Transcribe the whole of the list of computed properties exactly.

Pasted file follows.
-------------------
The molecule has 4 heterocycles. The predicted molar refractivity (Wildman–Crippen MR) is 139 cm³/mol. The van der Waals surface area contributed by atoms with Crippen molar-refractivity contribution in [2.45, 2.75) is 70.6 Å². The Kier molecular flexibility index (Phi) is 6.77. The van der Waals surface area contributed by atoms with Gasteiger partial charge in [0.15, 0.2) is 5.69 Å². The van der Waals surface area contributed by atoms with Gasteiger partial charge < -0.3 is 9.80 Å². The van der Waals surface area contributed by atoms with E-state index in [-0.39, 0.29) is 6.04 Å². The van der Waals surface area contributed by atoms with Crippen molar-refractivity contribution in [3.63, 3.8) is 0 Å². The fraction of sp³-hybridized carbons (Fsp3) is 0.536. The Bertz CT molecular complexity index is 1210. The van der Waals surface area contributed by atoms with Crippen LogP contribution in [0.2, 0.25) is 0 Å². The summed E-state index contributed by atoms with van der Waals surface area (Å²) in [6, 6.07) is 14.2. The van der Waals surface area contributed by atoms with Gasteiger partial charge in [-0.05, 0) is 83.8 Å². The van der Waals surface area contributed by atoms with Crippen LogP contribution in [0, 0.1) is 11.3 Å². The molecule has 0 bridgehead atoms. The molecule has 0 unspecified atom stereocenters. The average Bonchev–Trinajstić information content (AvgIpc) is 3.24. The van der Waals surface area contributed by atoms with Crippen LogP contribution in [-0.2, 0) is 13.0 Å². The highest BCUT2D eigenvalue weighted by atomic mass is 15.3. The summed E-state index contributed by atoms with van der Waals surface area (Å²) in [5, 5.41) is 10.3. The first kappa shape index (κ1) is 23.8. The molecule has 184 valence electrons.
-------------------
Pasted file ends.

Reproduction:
The molecule has 4 heterocycles. The predicted molar refractivity (Wildman–Crippen MR) is 139 cm³/mol. The van der Waals surface area contributed by atoms with Crippen molar-refractivity contribution in [2.45, 2.75) is 70.6 Å². The Kier molecular flexibility index (Phi) is 6.77. The van der Waals surface area contributed by atoms with Gasteiger partial charge in [0.15, 0.2) is 5.69 Å². The van der Waals surface area contributed by atoms with Gasteiger partial charge < -0.3 is 9.80 Å². The van der Waals surface area contributed by atoms with E-state index in [-0.39, 0.29) is 6.04 Å². The van der Waals surface area contributed by atoms with Crippen molar-refractivity contribution in [3.63, 3.8) is 0 Å². The fraction of sp³-hybridized carbons (Fsp3) is 0.536. The Bertz CT molecular complexity index is 1210. The van der Waals surface area contributed by atoms with Crippen LogP contribution in [0.2, 0.25) is 0 Å². The summed E-state index contributed by atoms with van der Waals surface area (Å²) in [6, 6.07) is 14.2. The van der Waals surface area contributed by atoms with Gasteiger partial charge in [-0.05, 0) is 83.8 Å². The van der Waals surface area contributed by atoms with Crippen LogP contribution in [0, 0.1) is 11.3 Å². The molecule has 0 bridgehead atoms. The molecule has 0 unspecified atom stereocenters. The average Bonchev–Trinajstić information content (AvgIpc) is 3.24. The van der Waals surface area contributed by atoms with Crippen LogP contribution in [-0.2, 0) is 13.0 Å². The highest BCUT2D eigenvalue weighted by atomic mass is 15.3. The summed E-state index contributed by atoms with van der Waals surface area (Å²) in [5, 5.41) is 10.3. The first kappa shape index (κ1) is 23.8. The molecule has 184 valence electrons.